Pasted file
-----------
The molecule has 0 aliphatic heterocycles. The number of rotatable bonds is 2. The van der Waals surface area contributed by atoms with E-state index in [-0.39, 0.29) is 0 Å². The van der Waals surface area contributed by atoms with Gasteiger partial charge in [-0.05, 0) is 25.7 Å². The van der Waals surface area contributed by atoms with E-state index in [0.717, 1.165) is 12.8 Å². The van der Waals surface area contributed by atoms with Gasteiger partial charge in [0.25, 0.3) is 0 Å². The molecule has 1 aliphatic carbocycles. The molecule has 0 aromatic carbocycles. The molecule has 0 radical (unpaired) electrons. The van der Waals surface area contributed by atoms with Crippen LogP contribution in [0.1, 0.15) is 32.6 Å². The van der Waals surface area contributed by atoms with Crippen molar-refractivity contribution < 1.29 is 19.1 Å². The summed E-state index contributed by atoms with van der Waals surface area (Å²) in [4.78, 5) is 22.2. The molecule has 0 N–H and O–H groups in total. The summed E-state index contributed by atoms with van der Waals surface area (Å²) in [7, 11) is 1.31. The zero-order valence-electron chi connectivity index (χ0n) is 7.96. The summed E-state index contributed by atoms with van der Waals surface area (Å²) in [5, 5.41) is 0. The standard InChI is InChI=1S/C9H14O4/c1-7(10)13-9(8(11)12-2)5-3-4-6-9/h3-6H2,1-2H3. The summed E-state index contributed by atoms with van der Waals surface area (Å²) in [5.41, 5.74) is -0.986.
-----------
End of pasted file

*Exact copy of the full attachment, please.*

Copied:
The molecule has 0 aliphatic heterocycles. The number of rotatable bonds is 2. The van der Waals surface area contributed by atoms with E-state index in [-0.39, 0.29) is 0 Å². The van der Waals surface area contributed by atoms with Gasteiger partial charge in [-0.05, 0) is 25.7 Å². The van der Waals surface area contributed by atoms with E-state index in [0.717, 1.165) is 12.8 Å². The van der Waals surface area contributed by atoms with Gasteiger partial charge in [0.25, 0.3) is 0 Å². The molecule has 1 aliphatic carbocycles. The molecule has 0 aromatic carbocycles. The molecule has 0 radical (unpaired) electrons. The van der Waals surface area contributed by atoms with Crippen LogP contribution in [0.1, 0.15) is 32.6 Å². The van der Waals surface area contributed by atoms with Crippen molar-refractivity contribution < 1.29 is 19.1 Å². The summed E-state index contributed by atoms with van der Waals surface area (Å²) in [4.78, 5) is 22.2. The molecule has 0 N–H and O–H groups in total. The summed E-state index contributed by atoms with van der Waals surface area (Å²) in [7, 11) is 1.31. The zero-order valence-electron chi connectivity index (χ0n) is 7.96. The summed E-state index contributed by atoms with van der Waals surface area (Å²) in [5, 5.41) is 0. The standard InChI is InChI=1S/C9H14O4/c1-7(10)13-9(8(11)12-2)5-3-4-6-9/h3-6H2,1-2H3. The summed E-state index contributed by atoms with van der Waals surface area (Å²) in [5.41, 5.74) is -0.986.